Pre race, a lot of talk was of whether Rosie Bell, in her 10th running of this race could achieve her third win.
In the ladies race Glasgow based American Jamie Aarons, was an early leader reaching the Balmaha checkpoint in 2hours 58minutes almost 8 minutes ahead of Lorna Macmillan. Rosie Bell (Strathaven), twice a winner of the race, arrived a further 5 minutes back, clearly shaken having taken a painful tumble on the steep descent off Conic Hill. The checkpoint crew and her own support quickly assessed and patched up her badly swollen knee. Any ideas Bell may have had of now being “competitive “ seemingly gone, the vastly experienced runner nonetheless headed off up the loch. ‘I felt if I kept moving the pain would ease off eventually, and if I hung around too long, the knee would probably seize up’
Aarons who was 3rd in her only other attempt at the race in 2010, reached Beinglas Farm in7.20.33 The field was now well stretched out and she was now holding a comfortable 30 minute lead over McMillan with Carnethy’s, Myvanwy Fenton-May now in third another 30 mins
The top three positions remained unchanged right up to Glencoe, which Aarons reached 13.28.58. She had built up almost an hour lead. Behind her on the stretch over Rannoch Moor, Macmillan seemed to struggle and after being over 20 minutes ahead of Fenton May at Bridge of Orchy (60 miles) they both reached Glencoe (70 miles) within a minute of each other.
Aarons although feeling ‘generally relatively good’ was having bad foot issues, suffering from blisters and bashed toes, entailing several short walking breaks over the rough terrain over the Devils Staircase and on the steep descent into Kinlochleven.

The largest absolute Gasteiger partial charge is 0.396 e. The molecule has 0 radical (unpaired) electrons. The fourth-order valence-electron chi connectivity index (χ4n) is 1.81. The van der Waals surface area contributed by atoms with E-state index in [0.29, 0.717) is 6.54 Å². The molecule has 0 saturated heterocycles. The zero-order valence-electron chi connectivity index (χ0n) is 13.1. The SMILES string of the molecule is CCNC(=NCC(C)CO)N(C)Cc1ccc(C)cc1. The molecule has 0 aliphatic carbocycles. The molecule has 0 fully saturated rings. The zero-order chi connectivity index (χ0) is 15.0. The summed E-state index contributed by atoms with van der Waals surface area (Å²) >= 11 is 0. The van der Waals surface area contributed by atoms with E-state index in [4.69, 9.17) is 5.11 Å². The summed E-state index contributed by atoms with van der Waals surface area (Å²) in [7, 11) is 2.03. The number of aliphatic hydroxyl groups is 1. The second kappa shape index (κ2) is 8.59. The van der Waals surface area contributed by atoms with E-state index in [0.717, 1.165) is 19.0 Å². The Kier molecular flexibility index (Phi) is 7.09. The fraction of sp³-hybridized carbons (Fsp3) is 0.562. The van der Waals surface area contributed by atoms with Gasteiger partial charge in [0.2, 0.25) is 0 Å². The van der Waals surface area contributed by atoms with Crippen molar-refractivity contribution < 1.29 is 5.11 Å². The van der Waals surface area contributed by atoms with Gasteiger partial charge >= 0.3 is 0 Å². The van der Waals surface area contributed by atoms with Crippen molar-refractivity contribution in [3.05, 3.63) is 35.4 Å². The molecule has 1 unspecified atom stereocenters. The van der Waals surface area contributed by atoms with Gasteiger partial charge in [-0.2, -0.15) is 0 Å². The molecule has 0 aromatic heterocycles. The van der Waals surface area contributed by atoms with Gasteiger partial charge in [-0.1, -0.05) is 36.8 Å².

Here she still maintained almost an hour lead,(15.55) but it was May, in her first attempt at the distance who was proving to be going strong in second,(16.51)now well clear of Macmillan (17.36).
Although also slowing over the stony Larig Mhor she was still well clear of May and kept her form well to reach the finish in 19.28.23in 8th place overall and putting her 6th on the all time ladies rankings for the race.
Behind her, Carnethy’s, Fenton-May, pulled ahead of Macmillan and running strong over the last section, she pushed on to just miss the 20hour barrier, recording 20.05.21. MacMillan, runner up in 2013, struggled at the end, but held on for 3rd in 21.25.20 holding off American visitor Lori Wetzl 4th in 21.31.09 with Sandra MacDougall in 5th with 21.57.42.
Rosie Bell, showing immense endeavour to complete the course, rounded out the top 6 ladies. Despite having run the last 75 miles with a ‘battered knee’, she recorded 22.32.45, and joined a select band of runners who have completed 10 West highland way races.
Aarons was obviously delighted with her victory. Talking a couple of days after the race, (Tuesday) she commented. ‘I had two goals coming into the race. The first was to improve my time from 2010 (19.54). The second was not to fall and get injured, as I had done in the Hoka Highland Fling back in April. I managed to achieve both, but falling in this race is a potential hazard for all of us, anytime and anywhere.
I only heard at the top of the loch at Beinglas, that Rosie had taken a bad tumble. I have so much respect for what she has achieved in this race over the years. I am sure but for that, she would have been up there challenging in the latter stages, when she is usually strong. It’s just amazing she toughed it out to finish.